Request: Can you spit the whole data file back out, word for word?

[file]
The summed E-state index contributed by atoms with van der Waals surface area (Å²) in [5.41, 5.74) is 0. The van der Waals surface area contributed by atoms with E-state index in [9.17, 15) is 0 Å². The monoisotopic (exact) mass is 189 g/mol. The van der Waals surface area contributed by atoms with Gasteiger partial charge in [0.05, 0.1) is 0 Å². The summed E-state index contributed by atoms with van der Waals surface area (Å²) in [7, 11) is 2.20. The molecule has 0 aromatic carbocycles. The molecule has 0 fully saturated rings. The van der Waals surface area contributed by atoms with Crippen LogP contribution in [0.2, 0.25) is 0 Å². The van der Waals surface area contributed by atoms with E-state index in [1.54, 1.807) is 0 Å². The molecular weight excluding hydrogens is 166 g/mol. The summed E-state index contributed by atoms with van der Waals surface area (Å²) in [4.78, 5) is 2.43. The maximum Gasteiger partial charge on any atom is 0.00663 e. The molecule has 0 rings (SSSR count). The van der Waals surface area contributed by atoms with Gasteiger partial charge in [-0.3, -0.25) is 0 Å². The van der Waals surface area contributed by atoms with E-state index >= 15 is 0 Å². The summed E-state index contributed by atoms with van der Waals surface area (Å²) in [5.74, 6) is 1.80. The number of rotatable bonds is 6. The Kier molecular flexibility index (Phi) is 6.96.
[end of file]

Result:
The summed E-state index contributed by atoms with van der Waals surface area (Å²) in [5.41, 5.74) is 0. The van der Waals surface area contributed by atoms with E-state index in [9.17, 15) is 0 Å². The monoisotopic (exact) mass is 189 g/mol. The van der Waals surface area contributed by atoms with Gasteiger partial charge in [0.05, 0.1) is 0 Å². The summed E-state index contributed by atoms with van der Waals surface area (Å²) in [7, 11) is 2.20. The molecule has 0 aromatic carbocycles. The molecule has 0 fully saturated rings. The van der Waals surface area contributed by atoms with Crippen LogP contribution in [0.2, 0.25) is 0 Å². The van der Waals surface area contributed by atoms with E-state index in [1.54, 1.807) is 0 Å². The molecular weight excluding hydrogens is 166 g/mol. The summed E-state index contributed by atoms with van der Waals surface area (Å²) in [4.78, 5) is 2.43. The maximum Gasteiger partial charge on any atom is 0.00663 e. The molecule has 0 rings (SSSR count). The van der Waals surface area contributed by atoms with Gasteiger partial charge in [-0.3, -0.25) is 0 Å². The van der Waals surface area contributed by atoms with E-state index >= 15 is 0 Å². The summed E-state index contributed by atoms with van der Waals surface area (Å²) in [5.74, 6) is 1.80. The number of rotatable bonds is 6. The Kier molecular flexibility index (Phi) is 6.96.